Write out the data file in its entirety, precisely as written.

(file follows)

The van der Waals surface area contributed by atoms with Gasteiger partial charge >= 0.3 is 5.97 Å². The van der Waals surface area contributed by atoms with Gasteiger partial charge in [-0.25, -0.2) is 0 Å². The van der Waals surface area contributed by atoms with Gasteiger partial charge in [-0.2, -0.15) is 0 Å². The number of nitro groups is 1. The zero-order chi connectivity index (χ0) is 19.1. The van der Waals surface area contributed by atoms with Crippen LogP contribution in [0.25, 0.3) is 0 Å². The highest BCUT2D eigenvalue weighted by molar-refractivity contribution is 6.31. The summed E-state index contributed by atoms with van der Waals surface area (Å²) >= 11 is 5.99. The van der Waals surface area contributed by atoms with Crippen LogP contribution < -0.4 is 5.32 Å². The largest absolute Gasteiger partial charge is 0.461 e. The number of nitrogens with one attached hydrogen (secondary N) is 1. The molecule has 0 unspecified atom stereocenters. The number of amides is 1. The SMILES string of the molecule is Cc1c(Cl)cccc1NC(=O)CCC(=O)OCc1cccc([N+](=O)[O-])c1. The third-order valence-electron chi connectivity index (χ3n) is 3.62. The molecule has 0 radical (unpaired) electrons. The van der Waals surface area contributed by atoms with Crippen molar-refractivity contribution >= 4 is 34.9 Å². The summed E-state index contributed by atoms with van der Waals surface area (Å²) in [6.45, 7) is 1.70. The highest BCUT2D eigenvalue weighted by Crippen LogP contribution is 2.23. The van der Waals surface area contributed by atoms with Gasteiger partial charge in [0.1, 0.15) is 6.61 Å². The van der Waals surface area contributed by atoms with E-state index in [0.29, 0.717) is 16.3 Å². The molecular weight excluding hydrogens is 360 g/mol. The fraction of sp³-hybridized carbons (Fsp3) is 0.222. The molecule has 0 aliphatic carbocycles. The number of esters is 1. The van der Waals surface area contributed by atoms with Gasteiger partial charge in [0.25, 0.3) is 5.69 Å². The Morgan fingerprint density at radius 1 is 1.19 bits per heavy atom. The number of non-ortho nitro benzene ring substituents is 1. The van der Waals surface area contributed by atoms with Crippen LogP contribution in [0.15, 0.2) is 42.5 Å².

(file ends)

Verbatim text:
The van der Waals surface area contributed by atoms with Gasteiger partial charge >= 0.3 is 5.97 Å². The van der Waals surface area contributed by atoms with Gasteiger partial charge in [-0.25, -0.2) is 0 Å². The van der Waals surface area contributed by atoms with Gasteiger partial charge in [-0.2, -0.15) is 0 Å². The number of nitro groups is 1. The zero-order chi connectivity index (χ0) is 19.1. The van der Waals surface area contributed by atoms with Crippen LogP contribution in [0.25, 0.3) is 0 Å². The highest BCUT2D eigenvalue weighted by molar-refractivity contribution is 6.31. The summed E-state index contributed by atoms with van der Waals surface area (Å²) >= 11 is 5.99. The van der Waals surface area contributed by atoms with Crippen LogP contribution < -0.4 is 5.32 Å². The largest absolute Gasteiger partial charge is 0.461 e. The number of nitrogens with one attached hydrogen (secondary N) is 1. The molecule has 0 unspecified atom stereocenters. The number of amides is 1. The SMILES string of the molecule is Cc1c(Cl)cccc1NC(=O)CCC(=O)OCc1cccc([N+](=O)[O-])c1. The third-order valence-electron chi connectivity index (χ3n) is 3.62. The molecule has 0 radical (unpaired) electrons. The van der Waals surface area contributed by atoms with Crippen molar-refractivity contribution >= 4 is 34.9 Å². The summed E-state index contributed by atoms with van der Waals surface area (Å²) in [6.45, 7) is 1.70. The highest BCUT2D eigenvalue weighted by Crippen LogP contribution is 2.23. The van der Waals surface area contributed by atoms with Gasteiger partial charge in [0.1, 0.15) is 6.61 Å². The van der Waals surface area contributed by atoms with E-state index in [0.29, 0.717) is 16.3 Å². The molecular weight excluding hydrogens is 360 g/mol. The fraction of sp³-hybridized carbons (Fsp3) is 0.222. The molecule has 0 aliphatic carbocycles. The number of esters is 1. The van der Waals surface area contributed by atoms with Gasteiger partial charge in [0.25, 0.3) is 5.69 Å². The Morgan fingerprint density at radius 1 is 1.19 bits per heavy atom. The number of non-ortho nitro benzene ring substituents is 1. The van der Waals surface area contributed by atoms with Crippen LogP contribution in [0.15, 0.2) is 42.5 Å².